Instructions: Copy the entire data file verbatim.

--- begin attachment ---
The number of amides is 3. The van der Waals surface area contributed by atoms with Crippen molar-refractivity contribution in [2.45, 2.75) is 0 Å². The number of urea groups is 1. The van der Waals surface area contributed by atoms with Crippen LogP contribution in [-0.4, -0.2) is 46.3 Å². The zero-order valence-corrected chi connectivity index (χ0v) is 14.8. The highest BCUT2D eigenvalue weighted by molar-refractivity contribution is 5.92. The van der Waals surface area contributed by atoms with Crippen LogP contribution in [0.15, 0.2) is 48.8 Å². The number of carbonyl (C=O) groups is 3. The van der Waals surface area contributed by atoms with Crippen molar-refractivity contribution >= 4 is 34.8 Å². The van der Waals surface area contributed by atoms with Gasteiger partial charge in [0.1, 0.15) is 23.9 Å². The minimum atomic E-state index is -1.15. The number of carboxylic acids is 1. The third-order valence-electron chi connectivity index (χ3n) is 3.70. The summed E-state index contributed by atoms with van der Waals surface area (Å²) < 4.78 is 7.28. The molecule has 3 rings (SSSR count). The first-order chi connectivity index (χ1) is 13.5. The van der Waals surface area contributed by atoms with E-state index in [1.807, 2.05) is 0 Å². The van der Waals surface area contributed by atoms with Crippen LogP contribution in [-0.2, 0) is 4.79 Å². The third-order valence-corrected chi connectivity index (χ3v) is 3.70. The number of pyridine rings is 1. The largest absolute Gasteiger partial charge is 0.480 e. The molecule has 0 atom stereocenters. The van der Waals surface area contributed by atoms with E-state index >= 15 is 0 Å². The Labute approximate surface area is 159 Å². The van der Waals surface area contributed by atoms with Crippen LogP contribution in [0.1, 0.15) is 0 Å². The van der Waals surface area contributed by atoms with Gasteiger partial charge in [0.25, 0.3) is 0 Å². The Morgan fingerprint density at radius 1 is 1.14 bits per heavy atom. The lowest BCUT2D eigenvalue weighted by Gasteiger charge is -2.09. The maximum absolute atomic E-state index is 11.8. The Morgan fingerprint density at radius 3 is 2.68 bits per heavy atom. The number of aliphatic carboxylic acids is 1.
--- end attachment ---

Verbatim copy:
The number of amides is 3. The van der Waals surface area contributed by atoms with Crippen molar-refractivity contribution in [2.45, 2.75) is 0 Å². The number of urea groups is 1. The van der Waals surface area contributed by atoms with Crippen LogP contribution in [-0.4, -0.2) is 46.3 Å². The zero-order valence-corrected chi connectivity index (χ0v) is 14.8. The highest BCUT2D eigenvalue weighted by molar-refractivity contribution is 5.92. The van der Waals surface area contributed by atoms with Crippen LogP contribution in [0.15, 0.2) is 48.8 Å². The number of carbonyl (C=O) groups is 3. The van der Waals surface area contributed by atoms with Crippen molar-refractivity contribution >= 4 is 34.8 Å². The van der Waals surface area contributed by atoms with Gasteiger partial charge in [0.1, 0.15) is 23.9 Å². The minimum atomic E-state index is -1.15. The number of carboxylic acids is 1. The third-order valence-electron chi connectivity index (χ3n) is 3.70. The summed E-state index contributed by atoms with van der Waals surface area (Å²) < 4.78 is 7.28. The molecule has 3 rings (SSSR count). The first-order chi connectivity index (χ1) is 13.5. The van der Waals surface area contributed by atoms with E-state index in [1.807, 2.05) is 0 Å². The van der Waals surface area contributed by atoms with Crippen LogP contribution in [-0.2, 0) is 4.79 Å². The third-order valence-corrected chi connectivity index (χ3v) is 3.70. The number of pyridine rings is 1. The largest absolute Gasteiger partial charge is 0.480 e. The molecule has 0 atom stereocenters. The van der Waals surface area contributed by atoms with E-state index >= 15 is 0 Å². The Labute approximate surface area is 159 Å². The van der Waals surface area contributed by atoms with Crippen LogP contribution in [0.1, 0.15) is 0 Å². The van der Waals surface area contributed by atoms with Gasteiger partial charge in [0.25, 0.3) is 0 Å². The Morgan fingerprint density at radius 1 is 1.14 bits per heavy atom. The lowest BCUT2D eigenvalue weighted by Gasteiger charge is -2.09. The maximum absolute atomic E-state index is 11.8. The Morgan fingerprint density at radius 3 is 2.68 bits per heavy atom. The number of aliphatic carboxylic acids is 1.